infinitely many erroneous beliefs!
Why do you say that your beliefs are erroneous?
But you have been telling me this all the while!
I most certainly have not!
Good God, I was prepared to admit all my errors, and now you tell me
that my beliefs are not errors; what are you trying to do, drive me crazy?
Hey, take it easy! Please try to recall: When did I say or imply that
any of your beliefs are erroneous?
Just simply recall the infinite sequence of sentences: (1) I believe
this book is red; (2) I believe that I believe this book is red; and so
forth. You told me that every one of those statements is false.
Then how can you consistently maintain that my beliefs in all these
false statements are not erroneous?
Because, as I told you, you don't believe any of them.
I think I see, yet I am not absolutely sure.
Look, let me put it another way. Don't you see that the very falsity of
each of the statements that you assert saves you from an erroneous belief
in the preceding one? The first statement is, as I told you, false. Very
well! Now the second statement is simply to the effect that you believe the
first statement. If the second statement were true, then you would believe
the first statement, and hence your belief about the first statement would
indeed be in error. But fortunately the second statement is false, hence
you don't really believe the first statement, so your belief in the first
statement is not in error. Thus the falsity of the second statement implies
you do not have an erroneous belief about the first; the falsity of the
third likewise saves you from an erroneous belief about the second, etc.
Now I see perfectly! So none of my beliefs were erroneous, only the
statements were erroneous.
Most remarkable! Incidentally, what color is the book really?
It is red.
Exactly! Of course the book is red. What's the matter with you, don't
you have eyes?
But didn't I in effect keep saying that the book is red all along?
Of course not! You kept saying it seems red to you, it seems like it
seems red to you, you believe it is red, you believe that you believe it is
red, and so forth. Not once did you say that it is red. When I originally
asked you "What color is the book?" if you had simply answered "red," this
whole painful discussion would have been avoided.
Frank comes back several months later to the home of the epistemologist.
How delightful to see you! Please sit down.
I have been thinking of our last discussion, and there is much I wish
to clear up. To begin with, I discovered an inconsistency in some of the
things you said.
Delightful! I love inconsistencies. Pray tell!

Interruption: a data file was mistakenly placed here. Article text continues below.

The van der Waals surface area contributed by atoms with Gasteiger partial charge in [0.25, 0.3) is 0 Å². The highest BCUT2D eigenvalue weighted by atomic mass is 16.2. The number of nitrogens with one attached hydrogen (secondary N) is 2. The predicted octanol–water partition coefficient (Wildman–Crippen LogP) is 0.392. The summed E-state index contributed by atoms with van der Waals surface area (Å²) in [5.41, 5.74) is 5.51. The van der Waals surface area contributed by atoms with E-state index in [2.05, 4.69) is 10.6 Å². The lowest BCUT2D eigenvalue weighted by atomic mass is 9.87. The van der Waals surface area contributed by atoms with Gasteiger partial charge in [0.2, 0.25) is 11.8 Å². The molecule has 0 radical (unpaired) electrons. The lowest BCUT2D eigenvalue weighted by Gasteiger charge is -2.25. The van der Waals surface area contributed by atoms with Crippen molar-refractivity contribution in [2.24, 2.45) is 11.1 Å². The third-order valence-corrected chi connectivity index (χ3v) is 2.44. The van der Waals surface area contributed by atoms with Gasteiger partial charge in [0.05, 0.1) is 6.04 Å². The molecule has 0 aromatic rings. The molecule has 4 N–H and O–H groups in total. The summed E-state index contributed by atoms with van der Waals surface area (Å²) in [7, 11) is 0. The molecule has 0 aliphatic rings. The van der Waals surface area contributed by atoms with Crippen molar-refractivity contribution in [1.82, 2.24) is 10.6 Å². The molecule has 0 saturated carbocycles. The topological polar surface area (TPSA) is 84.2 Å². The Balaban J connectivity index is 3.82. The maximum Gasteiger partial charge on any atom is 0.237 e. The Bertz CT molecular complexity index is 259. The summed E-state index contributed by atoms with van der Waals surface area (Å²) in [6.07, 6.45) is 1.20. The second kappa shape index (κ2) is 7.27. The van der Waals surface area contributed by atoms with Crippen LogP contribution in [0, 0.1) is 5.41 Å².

Well, you claimed that although my belief sentences were false, I did
not have any actual beliefs that are false. If you had not admitted that
the book actually is red, you would have been consistent. But your very
admission that the book is red, leads to an inconsistency.
Look, as you correctly pointed out, in each of my belief sentences "I
believe it is red," "I believe that I believe it is red," the falsity of
each one other than the first saves me from an erroneous belief in the
proceeding one. However, you neglected to take into consideration the first
sentence itself. The falsity of the first sentence "I believe it is red,"
in conjunction with the fact that it is red, does imply that I do have a
I don't see why.
It is obvious! Since the sentence "I believe it is red" is false, then
I in fact believe it is not red, and since it really is red, then I do have
a false belief. So there!
I am sorry, but your proof obviously fails. Of course the falsity of
the fact that you believe it is red implies that you don't believe it is
red. But this does not mean that you believe it is not red!
But obviously I know that it either is red or it isn't, so if I don't
believe it is, then I must believe that it isn't.
Not at all. I believe that either Jupiter has life or it doesn't. But I
neither believe that it does, nor do I believe that it doesn't. I have no
evidence one way or the other.
Oh well, I guess you are right. But let us come to more important
matters. I honestly find it impossible that I can be in error concerning my
Must we go through this again? I have already patiently explained to
you that you (in the sense of your beliefs, not your statements) are not in
Oh, all right then, I simply do not believe that even the statements
are in error. Yes, according to the machine they are in error, but why
should I trust the machine?
Whoever said you should trust the machine?
Well, should I trust the machine?
That question involving the word "should" is out of my domain. However,
if you like, I can refer you to a colleague who is an excellent